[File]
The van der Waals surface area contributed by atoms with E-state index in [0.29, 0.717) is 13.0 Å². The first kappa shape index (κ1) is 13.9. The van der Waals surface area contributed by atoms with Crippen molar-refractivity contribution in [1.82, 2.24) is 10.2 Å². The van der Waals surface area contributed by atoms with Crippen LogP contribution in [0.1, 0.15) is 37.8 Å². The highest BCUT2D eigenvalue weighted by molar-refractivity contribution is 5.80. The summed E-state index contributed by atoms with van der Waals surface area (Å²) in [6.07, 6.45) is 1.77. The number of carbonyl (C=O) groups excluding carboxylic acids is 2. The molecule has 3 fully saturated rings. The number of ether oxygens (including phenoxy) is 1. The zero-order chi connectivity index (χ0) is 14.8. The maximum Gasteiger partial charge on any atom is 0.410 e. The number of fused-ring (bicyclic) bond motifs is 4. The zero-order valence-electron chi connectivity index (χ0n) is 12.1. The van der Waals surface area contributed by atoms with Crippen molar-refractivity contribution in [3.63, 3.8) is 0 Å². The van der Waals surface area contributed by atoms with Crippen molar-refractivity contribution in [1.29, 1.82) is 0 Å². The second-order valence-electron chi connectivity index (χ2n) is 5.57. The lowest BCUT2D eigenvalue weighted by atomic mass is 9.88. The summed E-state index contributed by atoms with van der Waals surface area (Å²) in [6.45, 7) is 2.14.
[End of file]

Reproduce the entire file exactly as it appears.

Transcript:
The van der Waals surface area contributed by atoms with E-state index in [0.29, 0.717) is 13.0 Å². The first kappa shape index (κ1) is 13.9. The van der Waals surface area contributed by atoms with Crippen molar-refractivity contribution in [1.82, 2.24) is 10.2 Å². The van der Waals surface area contributed by atoms with Crippen LogP contribution in [0.1, 0.15) is 37.8 Å². The highest BCUT2D eigenvalue weighted by molar-refractivity contribution is 5.80. The summed E-state index contributed by atoms with van der Waals surface area (Å²) in [6.07, 6.45) is 1.77. The number of carbonyl (C=O) groups excluding carboxylic acids is 2. The molecule has 3 fully saturated rings. The number of ether oxygens (including phenoxy) is 1. The zero-order chi connectivity index (χ0) is 14.8. The maximum Gasteiger partial charge on any atom is 0.410 e. The number of fused-ring (bicyclic) bond motifs is 4. The zero-order valence-electron chi connectivity index (χ0n) is 12.1. The van der Waals surface area contributed by atoms with Crippen molar-refractivity contribution in [3.63, 3.8) is 0 Å². The van der Waals surface area contributed by atoms with Crippen molar-refractivity contribution in [1.29, 1.82) is 0 Å². The second-order valence-electron chi connectivity index (χ2n) is 5.57. The lowest BCUT2D eigenvalue weighted by atomic mass is 9.88. The summed E-state index contributed by atoms with van der Waals surface area (Å²) in [6.45, 7) is 2.14.